The Green River May Hold the Key to the Survival of the Endangered Ring Pink and Other Rare Mussels
FOR IMMEDIATE RELEASE
An interagency team of more than 40 biologists are snorkeling and diving in the Green River near Munfordville, Kentucky, this week in hopes of finding the critically endangered ring pink mussel. Two ring pink individuals, the most recent records of the species, have been found in the Green River within the last five years, indicating that the river may still host a small reproducing population of the species – possibly the last reproducing population in existence.
If ring pink specimens are found, they will be held in captivity at the Center for Mollusk Conservation (CMC), operated by the Kentucky Department of Fish and Wildlife Resources (KDFWR) in Frankfort, for breeding purposes. If the surviving ring pinks can be bred and juvenile ring pinks reared at the CMC, surplus individuals may later be returned to the Green River or other suitable streams.
“The Green River is, by far, the most likely place for us to find ring pinks,” said Lee Andrews, Kentucky Field Office Supervisor for the U.S. Fish and Wildlife Service in Frankfort. “With any luck, we’ll find both males and females, which will allow the Kentucky Department of Fish and Wildlife Resources to propagate them in captivity, but it is a long-shot. If we can’t find them this time, we’ll just have to keep looking. It’s unlikely that the species will survive without this sort of human intervention.”
A $46,250 cooperative agreement between the USFWS and KDFWR is enabling the week-long, intensive survey from September 13-17. The funding for the effort comes from the Service’s 2004 Preventing Extinction Recovery Initiative, which is specifically directed by Congress to address the conservation needs of species that are closest to extinction. Other work under this Initiative was funded elsewhere in the country, but this is the only project that was funded in Kentucky. Dr. Monte McGregor, a malacologist and the Director of CMC, will lead the survey effort.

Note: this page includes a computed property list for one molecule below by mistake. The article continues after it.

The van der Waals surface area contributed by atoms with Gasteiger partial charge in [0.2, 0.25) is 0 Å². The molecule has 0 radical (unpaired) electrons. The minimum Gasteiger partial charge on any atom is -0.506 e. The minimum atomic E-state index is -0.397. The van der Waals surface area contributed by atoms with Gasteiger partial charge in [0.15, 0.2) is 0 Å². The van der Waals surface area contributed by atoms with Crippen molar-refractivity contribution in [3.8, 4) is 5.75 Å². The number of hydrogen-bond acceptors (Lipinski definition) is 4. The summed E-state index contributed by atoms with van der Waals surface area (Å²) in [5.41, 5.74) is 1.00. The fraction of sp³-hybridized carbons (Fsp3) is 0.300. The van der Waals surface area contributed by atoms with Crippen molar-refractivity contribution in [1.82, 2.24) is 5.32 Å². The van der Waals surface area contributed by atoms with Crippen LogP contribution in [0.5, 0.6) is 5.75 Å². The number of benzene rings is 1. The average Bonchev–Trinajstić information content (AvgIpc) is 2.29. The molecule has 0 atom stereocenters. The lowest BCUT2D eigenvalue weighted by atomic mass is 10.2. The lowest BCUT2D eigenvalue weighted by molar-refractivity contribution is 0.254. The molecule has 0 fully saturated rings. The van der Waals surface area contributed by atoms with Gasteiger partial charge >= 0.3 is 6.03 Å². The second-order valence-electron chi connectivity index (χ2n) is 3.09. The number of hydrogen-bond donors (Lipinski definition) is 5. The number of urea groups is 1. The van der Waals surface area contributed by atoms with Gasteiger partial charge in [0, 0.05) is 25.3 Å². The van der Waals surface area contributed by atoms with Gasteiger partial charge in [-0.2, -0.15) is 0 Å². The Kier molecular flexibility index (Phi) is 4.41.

Other partners involved in the sampling effort include the Natural Resource Conservation Service, the National Park Service (Mammoth Cave National Park), the Army Corps of Engineers, the Kentucky State Nature Preserves Commission, Daniel Boone National Forest, East Kentucky Power Cooperative, and The Nature Conservancy.
“This effort wouldn’t happen without the help of all of these other agencies, and we are very grateful for their support,” said Andrews. “The Army Corps of Engineers, in particular, was instrumental in this effort, because they reduced flows from the Green River Reservoir Dam upstream, allowing the biologists to have full access to the part of the river where the sampling will occur.”
If ring pink specimens are found during the survey, the captive propagation efforts at CMC will be the key to the species’ survival. Once widespread in the Ohio River and its larger tributaries in the states of Pennsylvania, West Virginia, Ohio, Indiana, Illinois, Kentucky, Tennessee, and Alabama, the ring pink mussel is now considered functionally extinct in the wild. Extremely small populations may still exist in segments of the Tennessee River, the Cumberland River near Hartsville, Tennessee, and the Kanawha River in West Virginia; however, the ring pink is most likely to be found in the Green River in Kentucky.